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Knocking on quota doors: textile exports increase.

Knocking on Quota Doors: Textile Exports Increase

Textile exporters and manufacturers have gone through hard times over the last few years, but the recession has channeled manufacturing investment into the textile sector's most competitive area, higher-value-added fashion goods, making the most out of quota restrictions in Turkiye's main OECD markets. The textile industry is becoming far more high-tech as larger companies invest in computer-aided design (CAD) and Computer-aided manufacturing (CAM) systems.

Since 1980, the ready-to-wear garment sector has expanded faster than any other in the industry, due to export-oriented government policies, selective investment incentives and import-duty waivers on capital machinery and equipment. Exports of ready-to-wear increased to $ 3.688 billion in 1990, from $ 488 million in 1984; its share of total textile export rose from 27 per cent to 39 per cent over the same period.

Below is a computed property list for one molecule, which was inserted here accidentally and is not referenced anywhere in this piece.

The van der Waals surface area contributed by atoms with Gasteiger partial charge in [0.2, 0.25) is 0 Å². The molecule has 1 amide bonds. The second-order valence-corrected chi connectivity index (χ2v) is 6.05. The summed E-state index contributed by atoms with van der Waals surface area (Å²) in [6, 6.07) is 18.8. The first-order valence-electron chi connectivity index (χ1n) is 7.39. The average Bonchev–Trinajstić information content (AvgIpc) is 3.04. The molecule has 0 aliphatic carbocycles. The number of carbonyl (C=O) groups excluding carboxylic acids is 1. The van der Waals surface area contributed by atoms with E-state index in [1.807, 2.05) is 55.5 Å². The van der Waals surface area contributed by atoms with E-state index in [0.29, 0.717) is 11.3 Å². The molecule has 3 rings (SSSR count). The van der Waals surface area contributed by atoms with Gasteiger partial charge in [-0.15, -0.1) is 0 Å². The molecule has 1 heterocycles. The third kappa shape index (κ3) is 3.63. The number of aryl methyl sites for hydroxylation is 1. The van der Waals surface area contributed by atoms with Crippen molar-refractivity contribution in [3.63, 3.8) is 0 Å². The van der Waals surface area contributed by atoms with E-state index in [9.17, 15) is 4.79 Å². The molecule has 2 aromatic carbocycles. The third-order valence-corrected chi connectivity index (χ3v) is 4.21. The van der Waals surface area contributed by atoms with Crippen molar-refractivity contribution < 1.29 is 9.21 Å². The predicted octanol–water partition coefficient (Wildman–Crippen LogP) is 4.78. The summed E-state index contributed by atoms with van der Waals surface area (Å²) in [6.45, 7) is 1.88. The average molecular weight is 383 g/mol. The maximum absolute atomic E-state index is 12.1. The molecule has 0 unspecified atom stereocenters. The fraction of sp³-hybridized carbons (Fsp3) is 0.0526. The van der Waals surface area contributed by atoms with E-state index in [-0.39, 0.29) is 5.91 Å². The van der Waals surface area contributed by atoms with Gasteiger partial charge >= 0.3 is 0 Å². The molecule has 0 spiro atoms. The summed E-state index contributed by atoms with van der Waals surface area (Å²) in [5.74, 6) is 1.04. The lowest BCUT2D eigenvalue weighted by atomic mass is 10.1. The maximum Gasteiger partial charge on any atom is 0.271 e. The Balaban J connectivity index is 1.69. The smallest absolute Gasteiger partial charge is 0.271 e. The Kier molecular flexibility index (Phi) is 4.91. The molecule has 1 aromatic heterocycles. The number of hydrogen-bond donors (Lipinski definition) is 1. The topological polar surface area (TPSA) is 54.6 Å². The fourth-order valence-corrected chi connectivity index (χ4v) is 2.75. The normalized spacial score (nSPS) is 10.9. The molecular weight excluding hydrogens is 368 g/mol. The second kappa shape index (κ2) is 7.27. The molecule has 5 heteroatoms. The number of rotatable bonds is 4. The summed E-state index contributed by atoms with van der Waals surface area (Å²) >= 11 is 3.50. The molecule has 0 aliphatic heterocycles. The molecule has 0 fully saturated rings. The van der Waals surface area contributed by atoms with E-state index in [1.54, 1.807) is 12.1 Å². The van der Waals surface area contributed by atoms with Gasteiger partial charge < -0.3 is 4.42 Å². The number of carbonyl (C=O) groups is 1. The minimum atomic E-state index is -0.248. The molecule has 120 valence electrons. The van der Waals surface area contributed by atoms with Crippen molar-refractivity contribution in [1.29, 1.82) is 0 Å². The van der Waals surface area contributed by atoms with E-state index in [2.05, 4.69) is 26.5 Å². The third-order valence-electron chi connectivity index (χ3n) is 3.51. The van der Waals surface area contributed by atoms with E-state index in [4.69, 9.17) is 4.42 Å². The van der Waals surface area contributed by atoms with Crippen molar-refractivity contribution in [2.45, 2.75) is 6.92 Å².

This year could see a recovery for the sector, at least in export sales an acceleration in the Turkish lira's depreciation on foreign-exchange markets has improved price competitivity. While exporters could not fill EC and US quotas last year, in 1991 they will probably make good use of a doubling of US import quotas. Markets in Canada and Sweden are opening up as well, following Turkiye's support of the Western coalition during the Gulf crisis. Senior Treasury officials estimate that the US quota increases alone could raise textile exports to the United States to around $ 1 billion annually. In the main market for Turkish textile, the EC, quotas have been expanded to 30 per cent, permitting an overall increase in exports of textiles to the EC by $ 250 million in 1991 compared with 1990, and by $330 million in 1992 compared with this year around 75 per cent of all Turkish textile export go to the EC.

Coordinating the export effort is the Istanbul Textile and Garments Exporter's Association (ITKIB). Over the past two years, it has allocated quotas based on past performance, which favours larger firms and used free pool distributions through a capacity qualification, which encourage mergers among small sweat-shops and their assimilation into the medium tier of companies, optimizing the quotas. At home, import liberalization has reduced the profitability of yarn- spinning and gray-cloth weaving, to the extent that many manufacturers are phasing out these operations.
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Title Annotation:Pakistan
Publication:Economic Review
Date:Aug 1, 1991
Previous Article:GGT USA computer integrated manufacturing systems for the Pakistan clothing industry.
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